South African consumers are increasingly relying on credit for purchasing discretionary items like clothing and homewares, according to company earnings reports. This trend underscores the financial strain on households and the growing risks faced by retailers in Africa’s most advanced economy.
South Africa is grappling with a complex economic landscape marked by high inflation, rapidly increasing interest rates, sluggish wage growth, and frequent electricity blackouts. Approximately one-third of the workforce is unemployed, adding to the economic challenges.
The impact of these factors is becoming increasingly evident in the financial results of retailers.
Mark Blair, the CEO of clothing retailer Mr Price expressed, “There’s no doubt that credit has been fueling the system for at least the last 12 months.” Mr Price, which primarily serves low-to-middle income customers, reported an 8.3% increase in credit-based sales for the year ending April 1.
Credit applications surged by 30.9% year-on-year, while the net bad debt ratio rose to 8.4% from 6.0% compared to the previous year. Find out all about the Mr Price Store Account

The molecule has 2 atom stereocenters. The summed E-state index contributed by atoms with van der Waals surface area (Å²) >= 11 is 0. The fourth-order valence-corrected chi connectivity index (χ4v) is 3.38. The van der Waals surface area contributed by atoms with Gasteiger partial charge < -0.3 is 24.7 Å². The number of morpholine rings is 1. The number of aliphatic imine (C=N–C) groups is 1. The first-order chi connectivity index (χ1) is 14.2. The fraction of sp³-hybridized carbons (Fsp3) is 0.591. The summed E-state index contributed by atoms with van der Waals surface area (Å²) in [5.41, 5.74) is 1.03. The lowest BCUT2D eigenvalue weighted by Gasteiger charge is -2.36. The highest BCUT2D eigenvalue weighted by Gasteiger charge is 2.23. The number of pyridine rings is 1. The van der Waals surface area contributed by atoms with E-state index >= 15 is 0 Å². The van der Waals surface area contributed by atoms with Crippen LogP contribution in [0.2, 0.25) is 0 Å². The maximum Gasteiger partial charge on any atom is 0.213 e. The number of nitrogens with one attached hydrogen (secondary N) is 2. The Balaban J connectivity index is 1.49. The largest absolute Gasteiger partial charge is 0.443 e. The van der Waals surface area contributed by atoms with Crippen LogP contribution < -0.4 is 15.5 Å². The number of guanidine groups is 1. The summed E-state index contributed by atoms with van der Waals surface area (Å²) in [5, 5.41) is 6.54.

While South African inflation has eased to a 13-month low as of Wednesday, it still averaged 6.9% for the year ending March 31, up from 4.5% the previous year. To combat inflation, the South African Reserve Bank has raised interest rates by a total of 475 basis points since initiating a tightening policy in November 2021. This has made it more expensive for consumers and businesses to manage their debt.
Retailers are further challenged by the persistent power blackouts, which sometimes extend to 10 hours a day. These blackouts reduce trading hours and add to operational costs, with many retailers forced to rely on diesel generators to maintain operations.